A fine example? Final Fantasy VIII, which has worldwide absolute level scaling. When you gain a level, everything in the world gains a level. This leads to a game in which a Level 1 challenge is actually easier than playing the game properly, due to the actual ability system in the game being based around junctioning spells to stats.
Without going too far afield with this description, let me just say that the idea was that higher-level spells only show up when everyone is higher level. In other words, Firaga provides a much bigger stat increase than Fire, so while the gap between your stats and that of the enemy is smaller at level 40, you’re still coming out ahead because you can upgrade to Firaga. Unfortunately, it’s also very easy to get these higher-level spells from other sources, including the card game, and higher-level spells are often found as rewards in various places. There’s really nothing stopping you from having Firaga already set at level 1, and then the question is why you’d ever want to not have that much larger stat benefit.
The designers seem to have acknowledged this with the game’s Steam launch, which lets you just give yourself all of every single spell as a feature. And lo and behold, one of the big elements of the game’s design is that all of your abilities are earned not through leveling but through other means; levels are treated as if higher is better without thought given to what the effect would be when no abilities actually arrive due to a higher level.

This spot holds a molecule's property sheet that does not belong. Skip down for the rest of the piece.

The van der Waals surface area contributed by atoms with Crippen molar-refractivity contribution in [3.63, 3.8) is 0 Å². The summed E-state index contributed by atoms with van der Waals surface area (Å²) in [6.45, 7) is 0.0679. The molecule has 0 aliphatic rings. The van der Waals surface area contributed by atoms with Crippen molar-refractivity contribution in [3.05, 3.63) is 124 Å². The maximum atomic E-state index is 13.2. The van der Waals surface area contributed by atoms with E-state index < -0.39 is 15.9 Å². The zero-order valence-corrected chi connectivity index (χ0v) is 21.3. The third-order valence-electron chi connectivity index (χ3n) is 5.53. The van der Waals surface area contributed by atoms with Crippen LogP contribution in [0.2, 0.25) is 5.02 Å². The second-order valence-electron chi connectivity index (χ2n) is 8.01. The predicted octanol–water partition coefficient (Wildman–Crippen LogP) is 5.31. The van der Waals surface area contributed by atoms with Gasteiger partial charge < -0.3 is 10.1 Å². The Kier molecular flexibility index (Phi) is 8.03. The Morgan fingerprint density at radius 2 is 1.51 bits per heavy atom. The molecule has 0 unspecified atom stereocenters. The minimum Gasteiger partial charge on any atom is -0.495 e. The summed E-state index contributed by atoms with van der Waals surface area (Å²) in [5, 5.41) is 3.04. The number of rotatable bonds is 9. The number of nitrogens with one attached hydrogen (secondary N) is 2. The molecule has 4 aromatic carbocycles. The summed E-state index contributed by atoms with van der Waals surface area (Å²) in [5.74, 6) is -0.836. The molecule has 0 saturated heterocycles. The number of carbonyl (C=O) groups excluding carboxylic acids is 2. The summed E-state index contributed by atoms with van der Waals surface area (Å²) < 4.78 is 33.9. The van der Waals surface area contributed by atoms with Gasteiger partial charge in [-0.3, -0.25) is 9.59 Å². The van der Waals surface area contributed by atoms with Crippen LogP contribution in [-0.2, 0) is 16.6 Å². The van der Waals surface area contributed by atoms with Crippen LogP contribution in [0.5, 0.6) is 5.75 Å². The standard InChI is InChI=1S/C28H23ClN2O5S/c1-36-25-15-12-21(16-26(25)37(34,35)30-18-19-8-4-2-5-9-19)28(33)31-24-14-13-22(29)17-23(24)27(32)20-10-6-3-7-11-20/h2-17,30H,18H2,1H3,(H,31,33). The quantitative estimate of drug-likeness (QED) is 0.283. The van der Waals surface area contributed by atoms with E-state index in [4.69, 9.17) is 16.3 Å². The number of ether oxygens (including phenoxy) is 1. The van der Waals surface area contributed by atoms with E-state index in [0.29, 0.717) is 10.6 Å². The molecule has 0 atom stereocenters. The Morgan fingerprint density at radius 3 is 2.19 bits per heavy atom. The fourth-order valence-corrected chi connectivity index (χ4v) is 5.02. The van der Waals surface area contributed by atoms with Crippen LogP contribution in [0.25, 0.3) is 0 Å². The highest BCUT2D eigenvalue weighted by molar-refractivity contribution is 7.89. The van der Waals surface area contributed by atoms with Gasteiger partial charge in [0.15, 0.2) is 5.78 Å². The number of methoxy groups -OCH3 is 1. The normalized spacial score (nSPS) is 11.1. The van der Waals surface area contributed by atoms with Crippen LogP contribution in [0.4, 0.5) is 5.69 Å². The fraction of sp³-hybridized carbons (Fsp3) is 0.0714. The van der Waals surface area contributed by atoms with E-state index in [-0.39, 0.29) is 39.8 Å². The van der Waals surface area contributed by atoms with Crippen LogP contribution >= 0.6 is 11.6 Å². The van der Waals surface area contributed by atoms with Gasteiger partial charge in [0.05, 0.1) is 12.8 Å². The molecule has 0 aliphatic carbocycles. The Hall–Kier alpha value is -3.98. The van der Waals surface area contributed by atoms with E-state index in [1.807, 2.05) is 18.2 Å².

Blizzard has long predicated its games on a very conventional use of levels. Higher level means better stats and new abilities, which is just fine. However, WoW keeps increasing its levels while its ability count shrinks, and it seems as if the design team still hasn’t really addressed this particular issue. Level remains mostly a mechanic to gate which content you can access – because things like story don’t gate any of that.
This means that removing levels would damage the game because it would remove all barriers to entry to everything, not because it would massively undercut the sense of progression. (It would, but that would be more of an unfortunate side effect.) And if I’m being entirely honest, I’ll say this hasn’t really been articulated when discussing the idea of a level squish.
It’s not the biggest problem of that particular idea; the issue there is that it’s ultimately just kicking the can down the road unless something is really done about the game’s overall structure issues. But the fact that Blizzard itself doesn’t seem to be clear on what levels are supposed to be contributes to the same problem. Is leveling something to be mitigated and removed, or is it something that you have to go through in a very specific fashion and so trying to skip ahead is bad and must be prevented?
You probably come down on one side or the other, but it doesn’t matter which one so long as you do pick one. Therein lies the real problem. Until the team knows what it actually wants from leveling, it’s just going to keep being a problem for the game and everyone in it, now and going forward.